Tail Tucked Under

cat outside, in harness with tucked tail

Traci Lawson / Flickr / CC BY 2.0

When a cat's tail is tucked tightly beneath its body, between its legs, it's likely a sign of fear, uncertainty, or submission. Something in the cat's environment is making it uneasy. The ASPCA says that when a cat does this with its ears sideways or back, pupils dilated, and body turned away or sunken close to the floor, it indicates nervousness.

If its ears are flattened, its body crouched, whiskers back, and back legs outstretched, it's likely a sign of defensiveness. In this case, the cat may meow, growl, hiss, or spit.

Tail Wrapped Around You or Another Animal

cat rubbing on a person's leg while being pet
Chalabala / Getty Images

If your kitty wraps its tail around you or another pet in your household, this small display of affection is akin to placing an arm around a loved one — it indicates companionship. According to the ASPCA, this is a distance-reduction behavior, meant to "encourage approach and social interaction" and to "telegraph to others that the cat means no harm." You may expect to hear purring when this happens, especially if you decide to go in for a pet.

Tail Wrapped Around Its Own Body

Snarling cat sitting on table with tail wrapped around legs
pshenina_m / Getty Images

There is a difference between a cat that holds its tail against its body when it's relaxed or sleeping, indicating contentment, and one that holds it tightly to its body while crouching in defense. This may coincide with a hiss or other threatening sound, or flattened and pinned-back ears. Pupils may dilate in a standoff situation, allowing for wider peripheral vision in anticipation of an imminent attack, the nonprofit Cats International says. A cat may also assume this position if it's cold, as the fur on its tail helps to keep its toes warm.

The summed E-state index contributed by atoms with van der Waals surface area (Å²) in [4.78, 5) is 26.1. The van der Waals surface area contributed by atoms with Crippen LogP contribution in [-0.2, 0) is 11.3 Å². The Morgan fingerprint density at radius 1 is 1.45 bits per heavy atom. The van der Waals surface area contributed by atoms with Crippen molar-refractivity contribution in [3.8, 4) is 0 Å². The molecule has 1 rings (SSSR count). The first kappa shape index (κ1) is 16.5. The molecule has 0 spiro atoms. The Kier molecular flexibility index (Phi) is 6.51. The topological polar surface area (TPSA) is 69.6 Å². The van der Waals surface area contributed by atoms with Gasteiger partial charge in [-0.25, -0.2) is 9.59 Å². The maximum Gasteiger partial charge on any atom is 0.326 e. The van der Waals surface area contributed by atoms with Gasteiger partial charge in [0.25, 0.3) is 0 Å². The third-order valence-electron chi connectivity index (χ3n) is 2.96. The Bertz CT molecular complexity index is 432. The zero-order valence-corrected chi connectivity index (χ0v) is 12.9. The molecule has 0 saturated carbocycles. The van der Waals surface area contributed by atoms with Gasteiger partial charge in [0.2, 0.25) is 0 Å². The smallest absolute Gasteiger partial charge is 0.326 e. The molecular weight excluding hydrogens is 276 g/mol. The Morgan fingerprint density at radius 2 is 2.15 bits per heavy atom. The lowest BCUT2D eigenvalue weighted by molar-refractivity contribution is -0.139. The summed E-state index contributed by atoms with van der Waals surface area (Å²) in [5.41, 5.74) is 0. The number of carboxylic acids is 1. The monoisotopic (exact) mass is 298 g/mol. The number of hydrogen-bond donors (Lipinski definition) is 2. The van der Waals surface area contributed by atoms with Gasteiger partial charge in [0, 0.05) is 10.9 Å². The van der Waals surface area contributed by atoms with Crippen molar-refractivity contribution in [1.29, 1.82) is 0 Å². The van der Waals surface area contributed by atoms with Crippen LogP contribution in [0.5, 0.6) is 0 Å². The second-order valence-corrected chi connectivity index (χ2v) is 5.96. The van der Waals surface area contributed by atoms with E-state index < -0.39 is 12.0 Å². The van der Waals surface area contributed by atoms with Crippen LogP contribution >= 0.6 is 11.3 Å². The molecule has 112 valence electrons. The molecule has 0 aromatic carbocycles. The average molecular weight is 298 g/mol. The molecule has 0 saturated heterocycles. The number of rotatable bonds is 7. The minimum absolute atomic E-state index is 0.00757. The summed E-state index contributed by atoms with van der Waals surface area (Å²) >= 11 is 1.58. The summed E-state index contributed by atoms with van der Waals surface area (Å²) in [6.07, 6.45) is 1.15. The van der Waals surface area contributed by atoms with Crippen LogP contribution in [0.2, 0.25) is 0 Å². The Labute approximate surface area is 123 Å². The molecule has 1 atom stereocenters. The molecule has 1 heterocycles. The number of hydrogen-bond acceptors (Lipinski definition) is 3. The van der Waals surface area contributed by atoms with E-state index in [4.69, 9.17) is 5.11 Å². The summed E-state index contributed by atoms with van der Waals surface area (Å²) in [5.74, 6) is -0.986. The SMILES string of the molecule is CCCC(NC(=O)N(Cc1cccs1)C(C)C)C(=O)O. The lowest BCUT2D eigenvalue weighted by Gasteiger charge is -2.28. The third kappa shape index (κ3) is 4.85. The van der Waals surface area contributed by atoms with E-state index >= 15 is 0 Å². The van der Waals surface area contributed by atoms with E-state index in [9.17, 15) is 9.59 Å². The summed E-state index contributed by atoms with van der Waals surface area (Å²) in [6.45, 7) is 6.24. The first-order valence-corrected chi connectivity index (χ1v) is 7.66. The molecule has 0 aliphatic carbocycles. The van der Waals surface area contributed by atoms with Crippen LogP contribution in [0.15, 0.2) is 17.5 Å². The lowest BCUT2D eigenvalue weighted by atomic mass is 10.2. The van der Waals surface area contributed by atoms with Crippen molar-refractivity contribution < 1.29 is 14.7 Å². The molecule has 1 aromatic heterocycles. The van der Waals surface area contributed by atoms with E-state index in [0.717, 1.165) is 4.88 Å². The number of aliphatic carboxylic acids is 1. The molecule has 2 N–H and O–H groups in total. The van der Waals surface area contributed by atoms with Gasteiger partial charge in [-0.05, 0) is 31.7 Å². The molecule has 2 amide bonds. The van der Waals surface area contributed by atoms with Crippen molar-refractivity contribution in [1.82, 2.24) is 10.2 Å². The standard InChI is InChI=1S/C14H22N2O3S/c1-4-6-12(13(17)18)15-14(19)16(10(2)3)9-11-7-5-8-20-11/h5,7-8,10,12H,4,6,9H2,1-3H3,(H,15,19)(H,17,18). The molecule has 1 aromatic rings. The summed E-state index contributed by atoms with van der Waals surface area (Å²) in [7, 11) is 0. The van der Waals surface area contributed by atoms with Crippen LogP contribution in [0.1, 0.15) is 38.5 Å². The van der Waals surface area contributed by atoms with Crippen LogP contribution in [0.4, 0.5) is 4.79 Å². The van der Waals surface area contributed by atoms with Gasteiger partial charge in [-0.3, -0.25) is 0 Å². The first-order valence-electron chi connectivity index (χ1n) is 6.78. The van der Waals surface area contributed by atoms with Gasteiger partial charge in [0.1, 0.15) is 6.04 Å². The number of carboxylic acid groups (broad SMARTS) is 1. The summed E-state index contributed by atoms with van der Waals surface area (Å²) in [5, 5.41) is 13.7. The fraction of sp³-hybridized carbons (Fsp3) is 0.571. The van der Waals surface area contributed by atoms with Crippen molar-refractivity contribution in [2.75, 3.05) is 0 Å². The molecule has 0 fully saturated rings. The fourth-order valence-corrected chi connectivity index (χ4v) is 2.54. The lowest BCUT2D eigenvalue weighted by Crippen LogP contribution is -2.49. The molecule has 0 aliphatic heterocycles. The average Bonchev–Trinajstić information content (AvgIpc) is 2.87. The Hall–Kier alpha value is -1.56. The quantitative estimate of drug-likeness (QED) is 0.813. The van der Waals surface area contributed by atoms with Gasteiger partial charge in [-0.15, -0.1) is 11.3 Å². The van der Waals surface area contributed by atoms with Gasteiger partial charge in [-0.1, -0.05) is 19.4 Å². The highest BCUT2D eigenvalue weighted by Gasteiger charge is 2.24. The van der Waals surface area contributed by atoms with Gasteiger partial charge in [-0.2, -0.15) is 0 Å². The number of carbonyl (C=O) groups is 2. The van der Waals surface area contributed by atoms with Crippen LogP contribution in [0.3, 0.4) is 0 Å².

Quivering Tail

Ginger cat urine marking in a garden
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You may notice a cat's tail quivering when it's marking its territory. Urine marking is common among cats that have not been spayed or neutered. The cat will back up to a vertical surface, lift its tail high and spray the surface with urine, with its tail quivering all the while. Cats mark their territory as a way to cope with stress, perhaps caused by a change in environment or the addition of a new pet.

Tail Twitching at the End

Cat crouching in the grass
Nils Jacobi / Getty Images

A tail that twitches at the tip could mean a couple different things, depending on the context. This often happens when a cat is actively playing with a toy or hunting and in a crouched position. In both of these scenarios, considering play is sort of an indoor cat's version of hunting, tail twitching is a sign of concentration and curiosity. Alternatively, a twitching tail while the cat is seated and its ears are back can indicate irritation, according to PAWS Chicago animal shelter. This can result in growling, biting, or scratching.

Shaking or Vibrating Tail

Cat taking food from a person in a parking lot

Mubariz Khan / Getty Images

When cats hold their tails straight up in the air and shake them rapidly at the base — an act similar to quivering, but not accompanied by urine spraying — this typically means they're excited to see you, says Phoenix Veterinary Center's Dr. Evan Ware in a post on Wedgewood Pharmacy's blog. Many cat owners report that their pets do this before being fed or receiving treats. A cat whose tail is upright and vibrating is usually friendly and approachable.

Why This Matters to Treehugger

At Treehugger, we are advocates of animal welfare, including our pets and other domestic animals. The better we understand our cats, the better we can support and protect their wellbeing. We hope our readers will adopt rescue pets instead of shopping from breeders or pet stores, and will also consider supporting local animal shelters.

View Article Sources
  1. Cafazzo, S., and E. Natoli. "The Social Function Of Tail Up In The Domestic Cat (Felis Silvestris Catus)". Behavioural Processes, vol 80, no. 1, 2009, pp. 60-66. Elsevier BV, doi:10.1016/j.beproc.2008.09.008

  2. Beaver, Bonnie. Feline Behavior: A Guide For Veterinarians. 2nd ed., 2003.

  3. ASPCA Felineality Cat Body Postures. pp. 56-58.